There is no doubt that illness is a lonely pursuit. It is isolating. It is a litmus test for friendship. And most of all, it is exhausting to wear the brave face all the time and have everyone around you be none the wiser. This is especially frustrating that when you do ask for help, you are met with ambivalence, and sometimes, downright nastiness.

It is ironic that those of us who are sick and tired, who are the most vulnerable, are expected to lead this fight on our own. As sociologist C. Wright Mills wrote in 1959:

Men do not usually define the troubles they endure in terms of historical change and institutional contradiction [...] They do not possess the quality of mind essential to grasp the interplay of man and society, of biography and history, of self and world. They cannot cope with their personal troubles in such ways as to control the structural trans-formations that usually lie behind them.
The truth of this matter hinges on Mills’ words. This personal problem, of illness and disability, is in fact, very much a public issue – even for those of us with invisible illnesses and disabilities. And until it is seen as such, the individuals that sit before you tonight will daily have to battle in order to gain the recognition and help they deserve.


As I expressed earlier, while individual action and change are important, the difficulties incurred by Katie, Walt, and I point to much more deeply imbedded, systemic issues, issues that will not be surmounted by individuals alone.

There are many matters that still need to be resolved. People are often hesitant to attach labels to themselves or to be open about such issues. While I have become adept at talking about my illnesses, this is, in fact, the first time I am publicly disclosing them in a forum such as this.

At the heart of the matter, is often that people do not stand up for issues that do not directly involve them. As journalist Richard M. Cohen wrote in
Strong at the Broken Places: “Know this. Ninety million Americans battle chronic illnesses everyday. Welcome to your future.”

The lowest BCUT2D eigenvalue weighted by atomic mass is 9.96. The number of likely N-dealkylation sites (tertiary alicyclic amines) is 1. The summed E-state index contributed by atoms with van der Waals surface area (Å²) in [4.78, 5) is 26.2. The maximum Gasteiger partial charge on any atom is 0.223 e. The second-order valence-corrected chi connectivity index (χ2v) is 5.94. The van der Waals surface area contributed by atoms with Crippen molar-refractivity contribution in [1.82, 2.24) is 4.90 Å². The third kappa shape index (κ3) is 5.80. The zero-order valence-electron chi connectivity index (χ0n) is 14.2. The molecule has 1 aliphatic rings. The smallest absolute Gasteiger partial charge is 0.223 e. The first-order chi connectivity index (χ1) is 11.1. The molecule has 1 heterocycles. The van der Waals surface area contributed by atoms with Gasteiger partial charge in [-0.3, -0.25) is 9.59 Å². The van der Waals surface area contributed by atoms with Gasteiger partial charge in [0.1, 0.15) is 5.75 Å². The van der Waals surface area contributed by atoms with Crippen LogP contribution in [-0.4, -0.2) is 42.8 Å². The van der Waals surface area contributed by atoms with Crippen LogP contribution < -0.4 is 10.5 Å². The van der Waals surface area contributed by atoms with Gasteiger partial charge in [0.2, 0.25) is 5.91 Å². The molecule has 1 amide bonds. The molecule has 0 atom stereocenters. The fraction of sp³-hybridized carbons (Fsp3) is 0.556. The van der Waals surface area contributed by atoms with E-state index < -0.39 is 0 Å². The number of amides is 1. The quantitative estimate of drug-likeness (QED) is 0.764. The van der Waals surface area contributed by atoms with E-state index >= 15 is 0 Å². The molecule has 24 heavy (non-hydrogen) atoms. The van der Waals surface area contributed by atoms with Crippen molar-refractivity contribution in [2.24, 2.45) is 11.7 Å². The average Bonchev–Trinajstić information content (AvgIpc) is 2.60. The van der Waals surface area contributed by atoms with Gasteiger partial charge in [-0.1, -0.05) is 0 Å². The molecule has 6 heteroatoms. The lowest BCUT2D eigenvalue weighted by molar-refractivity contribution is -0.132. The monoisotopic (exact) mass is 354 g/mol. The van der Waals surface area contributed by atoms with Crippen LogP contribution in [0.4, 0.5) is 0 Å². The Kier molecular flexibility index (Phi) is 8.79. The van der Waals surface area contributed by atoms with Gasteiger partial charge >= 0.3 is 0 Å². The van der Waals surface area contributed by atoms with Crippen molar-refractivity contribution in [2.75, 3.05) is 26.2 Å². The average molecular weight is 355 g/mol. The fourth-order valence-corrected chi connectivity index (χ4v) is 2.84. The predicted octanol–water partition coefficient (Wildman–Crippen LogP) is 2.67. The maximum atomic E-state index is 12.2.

While this statement may sound harsh and threatening, it is the truth. Although chronic illness and disability may not be on your radar screen today, they may be your reality tomorrow. That was the case for me. While disability issues were in the back of my mind, I never expected them to become “my” issue. But now that they are, I hope that with the help of others, something good can come from my experience.

What is truly needed, then, is a network of students who are disabled, chronically ill, or are aware of the importance of such issues, not only to those who are directly affected, but to the University community as a whole. We all deserve a living, learning, and working environment where we feel accepted and appreciated, and where our voices are heard, not because we are alone, screaming at the top of our lungs, but because there is a chorus of voices harmonizing together.

Wednesday, March 25, 2009

Unnecessary Complications

Yes, I’m back…And to rant…

Life as of late has become increasingly complicated. I don’t usually have difficulties with expressing how I’m feeling or talking about what is going on with my life on my blog. But the past several weeks, I have been pretty busy and feel like I’ve been bad at blogging, maybe even bad at everything.